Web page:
All this is ironic: Kerala has long been a supplier of manpower and womanpower – first it was the clerks and petty shopkeepers all over India, as well as a lot of soldiers; then it has been nurses, next construction labor and professionals for the Persian Gulf and America, and most recently, Christist padres and nuns for the conversion industry and as gastarbeiter for the shrinking seminaries of Europe.

I guess it is but a small step to terrorism as a profession. As Adi Sankara said in a slightly different context some centuries ago, “udara nimittam bahu krta vesham” (one wears various roles to satisfy that despotic stomach). It is said that in parts of Malabar, the UAE dirham, the Saudi riyal, and the US dollar are almost as much legal tender as the Indian rupee: there is so much of that stuff floating around. Not to speak of absolutely authentic-looking Pakistani-made Indian rupee notes. A while ago, an entire ocean-going container full of Rs. 500 and Rs. 1000 counterfeit notes – from Pakistan with love via Dubai – was intercepted in Kerala. That is a boatload of money, indeed.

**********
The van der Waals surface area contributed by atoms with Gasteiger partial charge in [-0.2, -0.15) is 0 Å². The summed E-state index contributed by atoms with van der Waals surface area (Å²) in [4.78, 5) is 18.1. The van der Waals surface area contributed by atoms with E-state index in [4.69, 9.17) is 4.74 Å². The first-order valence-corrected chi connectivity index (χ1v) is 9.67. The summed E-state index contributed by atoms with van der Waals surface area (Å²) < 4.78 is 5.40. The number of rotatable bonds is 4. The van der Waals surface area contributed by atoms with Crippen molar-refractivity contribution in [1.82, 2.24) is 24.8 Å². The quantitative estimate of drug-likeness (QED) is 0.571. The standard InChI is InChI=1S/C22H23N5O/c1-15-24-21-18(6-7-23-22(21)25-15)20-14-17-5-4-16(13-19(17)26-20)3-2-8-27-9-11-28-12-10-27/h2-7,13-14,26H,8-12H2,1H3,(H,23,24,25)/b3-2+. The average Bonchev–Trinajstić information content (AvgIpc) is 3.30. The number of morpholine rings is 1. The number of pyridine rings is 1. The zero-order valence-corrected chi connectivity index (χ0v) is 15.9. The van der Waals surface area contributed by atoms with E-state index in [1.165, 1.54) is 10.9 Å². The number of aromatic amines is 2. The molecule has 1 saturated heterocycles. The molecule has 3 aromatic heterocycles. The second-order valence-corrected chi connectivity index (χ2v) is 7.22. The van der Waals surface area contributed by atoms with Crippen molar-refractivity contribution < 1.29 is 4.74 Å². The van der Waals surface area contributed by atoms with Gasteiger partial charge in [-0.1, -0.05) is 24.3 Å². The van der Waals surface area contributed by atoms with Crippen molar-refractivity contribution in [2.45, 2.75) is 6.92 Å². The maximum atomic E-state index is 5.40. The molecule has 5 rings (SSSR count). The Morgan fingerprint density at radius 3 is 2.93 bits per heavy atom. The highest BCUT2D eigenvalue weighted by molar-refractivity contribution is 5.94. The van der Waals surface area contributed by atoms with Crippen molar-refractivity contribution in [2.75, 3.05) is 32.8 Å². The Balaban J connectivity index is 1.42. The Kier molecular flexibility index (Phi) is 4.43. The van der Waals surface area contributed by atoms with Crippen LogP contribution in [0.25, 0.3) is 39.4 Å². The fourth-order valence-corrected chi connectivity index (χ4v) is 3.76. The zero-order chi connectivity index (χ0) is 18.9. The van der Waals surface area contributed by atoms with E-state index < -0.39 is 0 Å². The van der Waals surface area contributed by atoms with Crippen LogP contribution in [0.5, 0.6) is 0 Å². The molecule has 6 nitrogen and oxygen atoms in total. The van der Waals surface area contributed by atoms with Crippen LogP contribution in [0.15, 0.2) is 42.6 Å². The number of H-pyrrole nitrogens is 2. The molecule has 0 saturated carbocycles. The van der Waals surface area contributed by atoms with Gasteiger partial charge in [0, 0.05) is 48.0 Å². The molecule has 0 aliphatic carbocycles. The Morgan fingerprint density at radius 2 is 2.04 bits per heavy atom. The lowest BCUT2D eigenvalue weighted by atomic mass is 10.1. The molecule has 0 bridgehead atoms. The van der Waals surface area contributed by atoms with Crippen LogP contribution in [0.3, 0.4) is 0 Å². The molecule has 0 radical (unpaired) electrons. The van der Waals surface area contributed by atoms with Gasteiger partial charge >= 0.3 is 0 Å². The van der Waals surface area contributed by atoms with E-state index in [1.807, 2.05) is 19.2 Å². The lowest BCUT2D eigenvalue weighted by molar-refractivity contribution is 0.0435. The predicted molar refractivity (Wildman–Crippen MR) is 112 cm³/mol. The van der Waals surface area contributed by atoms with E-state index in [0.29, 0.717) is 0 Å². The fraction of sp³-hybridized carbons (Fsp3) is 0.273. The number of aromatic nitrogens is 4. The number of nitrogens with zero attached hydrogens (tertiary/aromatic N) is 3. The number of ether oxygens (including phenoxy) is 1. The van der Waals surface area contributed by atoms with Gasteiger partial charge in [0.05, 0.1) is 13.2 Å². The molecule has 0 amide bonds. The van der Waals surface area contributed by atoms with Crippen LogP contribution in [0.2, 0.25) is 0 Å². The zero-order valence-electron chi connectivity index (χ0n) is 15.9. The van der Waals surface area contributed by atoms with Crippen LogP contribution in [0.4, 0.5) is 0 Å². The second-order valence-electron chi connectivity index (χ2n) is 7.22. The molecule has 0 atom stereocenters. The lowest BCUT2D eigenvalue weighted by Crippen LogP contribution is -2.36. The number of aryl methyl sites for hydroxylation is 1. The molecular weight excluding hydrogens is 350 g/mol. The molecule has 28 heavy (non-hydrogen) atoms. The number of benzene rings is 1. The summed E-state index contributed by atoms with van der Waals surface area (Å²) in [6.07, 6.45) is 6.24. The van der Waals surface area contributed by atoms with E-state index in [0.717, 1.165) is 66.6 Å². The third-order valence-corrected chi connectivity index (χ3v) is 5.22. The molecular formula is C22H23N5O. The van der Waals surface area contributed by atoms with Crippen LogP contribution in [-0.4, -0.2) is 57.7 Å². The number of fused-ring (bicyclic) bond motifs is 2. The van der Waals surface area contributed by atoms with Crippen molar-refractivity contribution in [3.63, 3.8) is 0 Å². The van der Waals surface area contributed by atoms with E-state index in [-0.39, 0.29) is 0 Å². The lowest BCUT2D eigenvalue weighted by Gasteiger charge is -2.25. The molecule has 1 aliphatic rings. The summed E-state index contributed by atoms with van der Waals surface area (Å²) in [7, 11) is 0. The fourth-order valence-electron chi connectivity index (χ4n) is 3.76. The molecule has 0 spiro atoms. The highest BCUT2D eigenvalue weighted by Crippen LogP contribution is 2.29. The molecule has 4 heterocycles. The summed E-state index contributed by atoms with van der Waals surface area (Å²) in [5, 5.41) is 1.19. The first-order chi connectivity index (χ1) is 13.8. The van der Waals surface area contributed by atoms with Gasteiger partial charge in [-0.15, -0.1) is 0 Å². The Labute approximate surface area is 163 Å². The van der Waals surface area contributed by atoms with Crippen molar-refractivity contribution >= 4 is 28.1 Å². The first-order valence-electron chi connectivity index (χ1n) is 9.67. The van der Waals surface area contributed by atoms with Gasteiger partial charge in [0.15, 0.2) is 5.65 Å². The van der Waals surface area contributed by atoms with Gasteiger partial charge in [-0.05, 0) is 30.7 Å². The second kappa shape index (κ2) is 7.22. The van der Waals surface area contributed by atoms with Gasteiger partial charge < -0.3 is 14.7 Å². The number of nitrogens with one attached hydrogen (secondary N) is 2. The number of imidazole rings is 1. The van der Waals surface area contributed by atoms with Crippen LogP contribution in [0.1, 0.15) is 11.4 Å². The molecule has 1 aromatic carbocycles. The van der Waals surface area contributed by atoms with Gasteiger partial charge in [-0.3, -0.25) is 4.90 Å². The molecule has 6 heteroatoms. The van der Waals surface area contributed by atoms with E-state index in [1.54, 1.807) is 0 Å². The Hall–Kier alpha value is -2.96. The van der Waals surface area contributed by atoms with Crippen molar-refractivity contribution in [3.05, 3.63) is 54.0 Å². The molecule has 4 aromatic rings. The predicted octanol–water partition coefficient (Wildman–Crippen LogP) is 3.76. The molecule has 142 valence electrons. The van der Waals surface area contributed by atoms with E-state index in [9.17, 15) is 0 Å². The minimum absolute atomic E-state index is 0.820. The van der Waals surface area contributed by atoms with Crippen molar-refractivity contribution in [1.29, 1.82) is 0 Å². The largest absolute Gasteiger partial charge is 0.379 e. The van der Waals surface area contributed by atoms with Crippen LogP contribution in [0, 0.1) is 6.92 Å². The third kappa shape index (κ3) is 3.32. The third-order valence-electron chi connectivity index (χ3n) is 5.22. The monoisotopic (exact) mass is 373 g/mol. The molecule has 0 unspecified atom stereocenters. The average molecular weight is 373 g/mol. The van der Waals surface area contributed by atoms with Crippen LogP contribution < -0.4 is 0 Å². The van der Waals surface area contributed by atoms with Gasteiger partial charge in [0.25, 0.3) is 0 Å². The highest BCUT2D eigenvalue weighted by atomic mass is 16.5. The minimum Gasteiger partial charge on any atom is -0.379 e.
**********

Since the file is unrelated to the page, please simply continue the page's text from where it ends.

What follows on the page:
And then there’s the news about serial blasts in Manipur and – as I write this – in Assam, that have killed large numbers of innocent people. There are all the other blasts – there have been so many we begin to lose count – in Ahmedabad, Bangalore, Delhi, etc. etc. etc. – where the perpetrators unambiguously let it be known that they were Mohammedans inflamed by religious fundamentalism and jihad.

Christist terrorists have been running rampant in the Northeast for some time: their modus operandi is a little different – they prefer the AK-47 and they generally target specific individuals. They have ethnically-cleansed 45,000 Reang tribals from Mizoram for refusing to convert; they shot respected litterateur and patriot, Bineshwar Brahma in Guwahati; they shot Hindu priest Shanti Tripura in his own temple; and most recently, they shot Swami Lakshmananda in Orissa (let’s not kid around about this: even the alleged Communist terrorist who was trotted out, suitably incognito, on TV to exonerate Christists admitted that most of his flock were Christists).